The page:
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I have a SQL stored procedure in which one statement is taking 95% of the total time (10 minutes) to complete. #Records has approximately 133,000 rows and Records has approximately 12,000 rows.

  -- Check Category 1 first
  UPDATE #Records
    SET Id = (SELECT TOP 1 Id FROM Records WHERE Cat1=#Records.Cat1)

I have tried adding a index to Cat1 in #Records, but the statement time did not improve.


A similar statement that follows, takes only a fraction of the time

  -- Check Category 2
  UPDATE #Records
    SET Id = (SELECT TOP 1 Id FROM Records WHERE Cat2=#Records.Cat2)

Any ideas on why this is happening or what I can do to make this statement more time effective?

Thanks in advance.

I am running this on Microsoft SQL Server 2005.

share|improve this question
Have you checked the execution plan? What is the layout of your tables and indexes? – mwigdahl Aug 20 '12 at 20:52
An index on #Records.Cat1 may be a good start. – Michael Todd Aug 20 '12 at 21:06
please post you indexes. – Randy Aug 20 '12 at 21:11
@MichaelTodd, couldn't that potentially make the update take longer since the index will have to be updated also? – Abe Miessler Aug 20 '12 at 21:12
@abe, yes and no, indexes can also help inserts where other tables are involved. – HLGEM Aug 20 '12 at 21:51
up vote 1 down vote accepted

update with join maybe

update t
set t.ID = r.ID
FROM (Select Min(ID) as ID,Cat1 From Records group by cat1) r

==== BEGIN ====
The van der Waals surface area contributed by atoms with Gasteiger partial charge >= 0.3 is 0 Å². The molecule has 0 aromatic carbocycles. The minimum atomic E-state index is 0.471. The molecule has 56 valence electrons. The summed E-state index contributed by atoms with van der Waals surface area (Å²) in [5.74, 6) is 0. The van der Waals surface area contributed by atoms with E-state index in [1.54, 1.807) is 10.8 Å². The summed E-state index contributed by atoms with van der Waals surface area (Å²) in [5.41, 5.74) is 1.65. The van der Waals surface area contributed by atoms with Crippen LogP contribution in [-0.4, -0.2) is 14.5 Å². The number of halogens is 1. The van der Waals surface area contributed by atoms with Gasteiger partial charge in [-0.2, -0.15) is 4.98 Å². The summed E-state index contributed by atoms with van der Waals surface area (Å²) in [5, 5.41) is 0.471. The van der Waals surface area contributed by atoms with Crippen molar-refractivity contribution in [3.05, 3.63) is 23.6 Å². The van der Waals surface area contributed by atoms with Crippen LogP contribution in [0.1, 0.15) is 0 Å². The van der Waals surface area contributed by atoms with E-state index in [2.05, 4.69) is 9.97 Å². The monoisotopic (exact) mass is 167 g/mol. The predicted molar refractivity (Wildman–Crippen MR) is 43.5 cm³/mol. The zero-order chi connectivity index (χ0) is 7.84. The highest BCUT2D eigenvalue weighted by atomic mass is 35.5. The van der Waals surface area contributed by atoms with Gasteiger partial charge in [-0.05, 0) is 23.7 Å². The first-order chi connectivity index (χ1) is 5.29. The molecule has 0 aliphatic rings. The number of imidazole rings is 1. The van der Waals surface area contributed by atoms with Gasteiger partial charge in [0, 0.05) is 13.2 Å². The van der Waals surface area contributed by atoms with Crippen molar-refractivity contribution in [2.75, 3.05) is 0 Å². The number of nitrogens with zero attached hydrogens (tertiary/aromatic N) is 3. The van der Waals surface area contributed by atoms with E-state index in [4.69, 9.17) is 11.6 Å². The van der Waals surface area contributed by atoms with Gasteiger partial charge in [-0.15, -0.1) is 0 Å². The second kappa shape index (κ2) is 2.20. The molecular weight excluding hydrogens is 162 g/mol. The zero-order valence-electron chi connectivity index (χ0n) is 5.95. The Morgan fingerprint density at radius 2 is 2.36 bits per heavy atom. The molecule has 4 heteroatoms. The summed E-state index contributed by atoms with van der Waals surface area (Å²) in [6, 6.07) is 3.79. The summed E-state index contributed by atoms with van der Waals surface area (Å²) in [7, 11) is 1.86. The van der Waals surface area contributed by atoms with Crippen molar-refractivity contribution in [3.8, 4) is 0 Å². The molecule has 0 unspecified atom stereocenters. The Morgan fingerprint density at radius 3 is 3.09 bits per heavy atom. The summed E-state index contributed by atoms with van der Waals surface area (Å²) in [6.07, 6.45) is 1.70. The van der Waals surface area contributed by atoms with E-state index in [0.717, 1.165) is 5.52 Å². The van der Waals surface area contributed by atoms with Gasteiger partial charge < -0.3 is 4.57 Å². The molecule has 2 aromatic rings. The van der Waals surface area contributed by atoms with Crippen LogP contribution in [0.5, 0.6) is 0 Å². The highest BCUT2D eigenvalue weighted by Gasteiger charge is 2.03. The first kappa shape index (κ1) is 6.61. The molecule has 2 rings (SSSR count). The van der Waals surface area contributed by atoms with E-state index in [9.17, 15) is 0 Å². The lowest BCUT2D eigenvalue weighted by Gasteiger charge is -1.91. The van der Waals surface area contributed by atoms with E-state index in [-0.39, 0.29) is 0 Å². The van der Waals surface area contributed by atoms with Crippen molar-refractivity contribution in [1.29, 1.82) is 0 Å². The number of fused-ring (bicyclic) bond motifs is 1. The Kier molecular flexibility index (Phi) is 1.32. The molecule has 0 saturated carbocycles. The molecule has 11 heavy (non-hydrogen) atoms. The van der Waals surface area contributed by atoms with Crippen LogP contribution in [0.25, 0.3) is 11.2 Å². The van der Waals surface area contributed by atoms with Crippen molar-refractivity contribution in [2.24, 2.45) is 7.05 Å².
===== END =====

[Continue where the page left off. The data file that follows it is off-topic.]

INNER JOIN #Records t ON r.Cat1 = t.cat1 
Where t.cat1 is not null
share|improve this answer
This worked great! Thank you. One note, since my ID is a unique identifier, Min(ID) as ID would not work. Removing the group by clause or adding ID to the group by clause are possible solutions. I ended up removing the group by clause. – k_Dank Aug 21 '12 at 15:19
I wasn't dead sure what you were doing with ID in the select top 1, it seemed to imply the sub query could return more than one record and that you didn't particularly care which one it did, mo9n was one way of doing that, he shrugs. – Tony Hopkinson Aug 21 '12 at 17:42

I would say your problem is probably that you are using a correlated subquery instead of a join. Joins work in sets, correlated subqueries run row-by-agonzing-row and are essentially cursors.

share|improve this answer
Yes, you are correct. That is exactly what was happening. Thank you. – k_Dank Aug 21 '12 at 15:20

In my experience, when you are trying to update a high number of records, sometimes is faster to use a cursor and iterate throught records rather than use an update query.

Maybe this help in your case.

share|improve this answer
That would work, but a cursor is the solution of last resort in sql. It's not avoid at all costs, but it is an avoid if possible. – Tony Hopkinson Aug 21 '12 at 17:44

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